I have been living in jealousy of you fuckers in warmer areas- not because of your warm weather per se, but rather because of your warm weather’s tendency to encourage botanical growth. Screw that! I have been nursing along some tomato plants that were looking pretty sorry in the deep of winter. I wound up adding a space heater and a fluorescent light to the room they were in, and I also hacked back A LOT of dead foliage in recent weeks. It has all paid off.

Today I went to take a photo of the tiny beginnings of a tomato on one of these plants. Much to my surprise, I discovered from the photo that there are at least THREE tomatoes on this plant.

Winter Tomatoes

My goal this year is to be canning salsa made from my own tomatoes.

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Posting from: Missoula, MT
Listening to: LAZERWOLFS, Elemental

Weather
Very exciting! After another long spring-like stretch (at least by my Arizona standards), we got another lovely snowstorm this week. It has snowed for the last three days, and I think we got a decent 4-6 inches or so at my house.

I am told by my manfriend Kel that I should also report that I got stuck driving in said snow. My Honda Element Penny made it most of the way up a mountain to deliver a pile of lumber, but not quite. We got pulled out of a snow drift and towed the rest of the way up the hill by a Jeep. Going back down was a little slippery but otherwise no problem at all.

News
The big Montana news of the last few weeks was an explosion in downtown Bozeman that killed one individual and destroyed multiple buildings and businesses. The cause of the explosion is expected to be released on Friday this week.
Bozeman blast cause to be released

In other news, Montana’s Congressional delegation are supposedly outraged over the bonuses being given to AIG executives that taxpayers are bailing out at great expense.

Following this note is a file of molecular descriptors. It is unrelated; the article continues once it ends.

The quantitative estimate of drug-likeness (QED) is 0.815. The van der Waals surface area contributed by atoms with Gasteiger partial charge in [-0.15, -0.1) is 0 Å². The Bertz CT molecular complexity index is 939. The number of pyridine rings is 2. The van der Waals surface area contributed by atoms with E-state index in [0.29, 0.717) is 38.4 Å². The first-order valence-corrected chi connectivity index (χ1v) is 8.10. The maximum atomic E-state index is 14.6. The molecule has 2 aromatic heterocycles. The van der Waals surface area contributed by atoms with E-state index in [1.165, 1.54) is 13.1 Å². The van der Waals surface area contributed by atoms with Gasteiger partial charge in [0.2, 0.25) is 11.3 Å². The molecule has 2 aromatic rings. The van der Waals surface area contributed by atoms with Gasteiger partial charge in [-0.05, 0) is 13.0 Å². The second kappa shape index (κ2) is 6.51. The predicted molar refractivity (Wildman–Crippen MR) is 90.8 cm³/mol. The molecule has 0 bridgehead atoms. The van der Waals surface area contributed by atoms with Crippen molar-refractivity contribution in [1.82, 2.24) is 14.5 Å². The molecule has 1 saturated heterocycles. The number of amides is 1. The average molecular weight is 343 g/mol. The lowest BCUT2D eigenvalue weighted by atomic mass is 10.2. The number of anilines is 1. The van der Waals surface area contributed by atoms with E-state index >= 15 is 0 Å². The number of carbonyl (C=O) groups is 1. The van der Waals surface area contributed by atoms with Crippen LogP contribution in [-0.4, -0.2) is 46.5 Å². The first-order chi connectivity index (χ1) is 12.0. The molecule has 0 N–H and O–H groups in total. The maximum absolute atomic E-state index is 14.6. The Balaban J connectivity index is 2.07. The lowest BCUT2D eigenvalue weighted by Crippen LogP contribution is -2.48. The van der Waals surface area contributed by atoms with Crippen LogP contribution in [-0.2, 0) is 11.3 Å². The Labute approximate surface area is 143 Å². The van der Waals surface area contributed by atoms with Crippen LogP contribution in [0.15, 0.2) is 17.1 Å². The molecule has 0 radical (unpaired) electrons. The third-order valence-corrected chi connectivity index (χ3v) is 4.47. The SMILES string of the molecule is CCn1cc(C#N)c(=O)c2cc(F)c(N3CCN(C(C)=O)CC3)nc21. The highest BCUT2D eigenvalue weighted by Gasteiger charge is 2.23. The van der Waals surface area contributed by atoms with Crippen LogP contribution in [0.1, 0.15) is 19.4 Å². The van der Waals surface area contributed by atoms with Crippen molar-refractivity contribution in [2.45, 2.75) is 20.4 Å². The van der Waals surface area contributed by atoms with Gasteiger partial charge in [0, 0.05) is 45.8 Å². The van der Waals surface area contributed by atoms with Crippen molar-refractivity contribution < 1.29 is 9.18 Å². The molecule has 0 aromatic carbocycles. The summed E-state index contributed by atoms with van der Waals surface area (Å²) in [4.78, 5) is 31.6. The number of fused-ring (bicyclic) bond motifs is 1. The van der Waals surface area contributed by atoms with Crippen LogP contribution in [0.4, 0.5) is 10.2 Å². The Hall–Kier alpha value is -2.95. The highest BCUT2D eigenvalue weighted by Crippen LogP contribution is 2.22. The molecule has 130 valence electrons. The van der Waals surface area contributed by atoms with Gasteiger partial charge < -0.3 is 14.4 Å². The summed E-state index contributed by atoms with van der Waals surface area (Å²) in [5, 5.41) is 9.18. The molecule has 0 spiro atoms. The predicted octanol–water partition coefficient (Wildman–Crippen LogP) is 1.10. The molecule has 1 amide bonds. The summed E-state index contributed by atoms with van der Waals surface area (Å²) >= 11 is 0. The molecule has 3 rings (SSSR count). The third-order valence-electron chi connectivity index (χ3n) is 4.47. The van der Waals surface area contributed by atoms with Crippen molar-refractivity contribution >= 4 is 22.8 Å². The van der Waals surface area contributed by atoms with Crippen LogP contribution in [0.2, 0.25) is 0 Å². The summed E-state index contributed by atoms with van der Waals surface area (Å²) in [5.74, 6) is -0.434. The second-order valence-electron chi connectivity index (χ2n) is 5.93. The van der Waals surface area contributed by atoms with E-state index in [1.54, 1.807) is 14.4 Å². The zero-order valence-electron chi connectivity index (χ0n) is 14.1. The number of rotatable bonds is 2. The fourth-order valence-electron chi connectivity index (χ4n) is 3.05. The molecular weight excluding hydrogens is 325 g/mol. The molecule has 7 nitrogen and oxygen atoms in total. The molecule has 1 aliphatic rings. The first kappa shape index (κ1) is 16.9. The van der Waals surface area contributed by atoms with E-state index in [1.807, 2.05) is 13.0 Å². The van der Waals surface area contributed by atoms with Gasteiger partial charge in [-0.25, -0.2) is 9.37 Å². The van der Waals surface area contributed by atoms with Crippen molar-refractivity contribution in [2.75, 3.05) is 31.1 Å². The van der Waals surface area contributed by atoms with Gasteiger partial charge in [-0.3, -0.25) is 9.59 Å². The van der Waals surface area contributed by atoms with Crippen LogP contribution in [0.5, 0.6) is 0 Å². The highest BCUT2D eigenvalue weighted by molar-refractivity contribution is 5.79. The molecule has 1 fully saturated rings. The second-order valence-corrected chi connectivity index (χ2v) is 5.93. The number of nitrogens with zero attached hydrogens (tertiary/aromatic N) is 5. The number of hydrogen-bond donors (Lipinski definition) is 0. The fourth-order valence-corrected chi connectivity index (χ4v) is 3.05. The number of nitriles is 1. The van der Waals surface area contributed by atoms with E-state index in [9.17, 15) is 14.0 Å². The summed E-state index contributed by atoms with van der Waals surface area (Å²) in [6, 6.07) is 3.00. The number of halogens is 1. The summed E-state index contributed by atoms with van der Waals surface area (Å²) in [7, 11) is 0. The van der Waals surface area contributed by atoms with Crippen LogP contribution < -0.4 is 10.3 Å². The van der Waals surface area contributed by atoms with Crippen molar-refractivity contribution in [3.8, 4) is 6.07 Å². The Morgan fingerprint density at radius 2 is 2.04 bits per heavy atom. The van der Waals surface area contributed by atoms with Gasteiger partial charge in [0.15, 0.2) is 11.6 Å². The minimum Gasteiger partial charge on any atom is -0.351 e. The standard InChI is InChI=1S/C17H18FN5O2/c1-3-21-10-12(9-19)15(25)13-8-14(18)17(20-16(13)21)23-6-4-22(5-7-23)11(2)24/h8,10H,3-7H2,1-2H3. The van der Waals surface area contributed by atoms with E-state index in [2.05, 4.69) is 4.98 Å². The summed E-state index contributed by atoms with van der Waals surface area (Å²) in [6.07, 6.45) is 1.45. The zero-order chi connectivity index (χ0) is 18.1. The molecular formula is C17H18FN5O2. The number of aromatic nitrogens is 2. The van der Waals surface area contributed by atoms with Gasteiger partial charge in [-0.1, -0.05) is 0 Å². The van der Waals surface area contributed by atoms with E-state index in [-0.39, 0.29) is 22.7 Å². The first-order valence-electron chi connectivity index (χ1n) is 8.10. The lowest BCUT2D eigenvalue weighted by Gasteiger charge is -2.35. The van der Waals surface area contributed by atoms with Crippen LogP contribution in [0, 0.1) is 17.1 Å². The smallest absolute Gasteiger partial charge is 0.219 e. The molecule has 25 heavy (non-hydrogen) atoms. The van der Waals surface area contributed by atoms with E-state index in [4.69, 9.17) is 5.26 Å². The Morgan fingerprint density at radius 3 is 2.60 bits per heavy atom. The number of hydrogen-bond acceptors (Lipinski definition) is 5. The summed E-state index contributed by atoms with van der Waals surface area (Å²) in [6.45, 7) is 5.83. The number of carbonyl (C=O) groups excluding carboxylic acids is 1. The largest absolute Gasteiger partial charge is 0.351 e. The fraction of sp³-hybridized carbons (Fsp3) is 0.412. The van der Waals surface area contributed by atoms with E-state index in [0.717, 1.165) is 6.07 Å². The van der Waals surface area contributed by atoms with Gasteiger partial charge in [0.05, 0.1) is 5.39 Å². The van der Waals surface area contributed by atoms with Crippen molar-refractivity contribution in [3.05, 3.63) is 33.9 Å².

Outrage Over AIG

Montana’s congressional delegation is joining the outrage on Capitol Hill over big bonuses at bailed out AIG.

The insurance group handed out $165-million dollars in bonuses to executives this weekend, sending shock waves through congress as the company received about $170 billion in federal funding this year. Senator Max Baucus and others want to impose heavy taxes on the bonuses to re-coup taxpayer money that helped bail out the company.

“This is absolutely ridiculous,” Baucus said. “It’s ludicrous, it’s an outrage. I am really mad. Montanans are really mad. I don’t know what these people are thinking.”

What an actor Max Baucus is. He ought to be nominated for an award.
Before the Fall, AIG Payouts Went to Washington

Two senators who chair committees charged with overseeing AIG and the insurance industry, Sen. Chris Dodd (D-Conn.) and Sen. Max Baucus (D-Mont.), are among the top recipients of AIG contributions. Baucus chairs the Senate Finance Committee and has collected more money from AIG in his congressional career than from any other company–$91,000.

Yes, yes, he’s SOOO outraged. Please. Spare me.

Finally, there has been somewhat of a brouhaha brewing in recent weeks over a column being published in the Montana Kaimin. I’ll write more about that later as it turns out to be too much to put in this little post. Here’s a hint of what it’s about, though: ESS-EEE-ECKS.

Montana Trivia